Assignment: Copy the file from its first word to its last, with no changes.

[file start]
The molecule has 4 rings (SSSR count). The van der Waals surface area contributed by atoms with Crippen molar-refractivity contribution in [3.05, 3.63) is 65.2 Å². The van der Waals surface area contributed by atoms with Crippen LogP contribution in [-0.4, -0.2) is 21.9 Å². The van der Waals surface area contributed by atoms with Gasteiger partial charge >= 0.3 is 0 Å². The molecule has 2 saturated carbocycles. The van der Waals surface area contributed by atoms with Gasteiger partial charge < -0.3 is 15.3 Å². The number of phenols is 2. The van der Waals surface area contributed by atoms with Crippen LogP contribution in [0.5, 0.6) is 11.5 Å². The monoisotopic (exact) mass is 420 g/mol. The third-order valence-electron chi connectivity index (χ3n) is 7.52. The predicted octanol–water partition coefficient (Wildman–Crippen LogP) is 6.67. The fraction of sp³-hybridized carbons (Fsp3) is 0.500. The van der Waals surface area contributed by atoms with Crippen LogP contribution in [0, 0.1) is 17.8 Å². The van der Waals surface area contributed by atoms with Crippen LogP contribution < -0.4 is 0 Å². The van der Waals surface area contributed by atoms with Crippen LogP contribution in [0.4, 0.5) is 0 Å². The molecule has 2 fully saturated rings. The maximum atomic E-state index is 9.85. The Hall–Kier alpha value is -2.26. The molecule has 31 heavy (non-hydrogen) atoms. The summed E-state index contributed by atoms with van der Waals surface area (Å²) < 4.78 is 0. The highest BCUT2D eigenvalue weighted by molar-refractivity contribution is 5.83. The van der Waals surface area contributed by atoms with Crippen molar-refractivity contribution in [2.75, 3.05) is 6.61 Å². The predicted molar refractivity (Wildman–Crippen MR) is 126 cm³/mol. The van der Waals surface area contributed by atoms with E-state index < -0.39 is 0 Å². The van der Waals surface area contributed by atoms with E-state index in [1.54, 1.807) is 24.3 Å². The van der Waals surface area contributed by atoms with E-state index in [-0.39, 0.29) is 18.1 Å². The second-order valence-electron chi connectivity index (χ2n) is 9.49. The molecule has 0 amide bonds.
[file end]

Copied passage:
The molecule has 4 rings (SSSR count). The van der Waals surface area contributed by atoms with Crippen molar-refractivity contribution in [3.05, 3.63) is 65.2 Å². The van der Waals surface area contributed by atoms with Crippen LogP contribution in [-0.4, -0.2) is 21.9 Å². The van der Waals surface area contributed by atoms with Gasteiger partial charge >= 0.3 is 0 Å². The molecule has 2 saturated carbocycles. The van der Waals surface area contributed by atoms with Gasteiger partial charge < -0.3 is 15.3 Å². The number of phenols is 2. The van der Waals surface area contributed by atoms with Crippen LogP contribution in [0.5, 0.6) is 11.5 Å². The monoisotopic (exact) mass is 420 g/mol. The third-order valence-electron chi connectivity index (χ3n) is 7.52. The predicted octanol–water partition coefficient (Wildman–Crippen LogP) is 6.67. The fraction of sp³-hybridized carbons (Fsp3) is 0.500. The van der Waals surface area contributed by atoms with Crippen LogP contribution in [0, 0.1) is 17.8 Å². The van der Waals surface area contributed by atoms with Crippen LogP contribution < -0.4 is 0 Å². The van der Waals surface area contributed by atoms with Crippen LogP contribution in [0.4, 0.5) is 0 Å². The molecule has 2 fully saturated rings. The maximum atomic E-state index is 9.85. The Hall–Kier alpha value is -2.26. The molecule has 31 heavy (non-hydrogen) atoms. The summed E-state index contributed by atoms with van der Waals surface area (Å²) < 4.78 is 0. The highest BCUT2D eigenvalue weighted by molar-refractivity contribution is 5.83. The van der Waals surface area contributed by atoms with Crippen molar-refractivity contribution in [2.75, 3.05) is 6.61 Å². The predicted molar refractivity (Wildman–Crippen MR) is 126 cm³/mol. The van der Waals surface area contributed by atoms with E-state index < -0.39 is 0 Å². The van der Waals surface area contributed by atoms with E-state index in [1.54, 1.807) is 24.3 Å². The van der Waals surface area contributed by atoms with E-state index in [-0.39, 0.29) is 18.1 Å². The second-order valence-electron chi connectivity index (χ2n) is 9.49. The molecule has 0 amide bonds.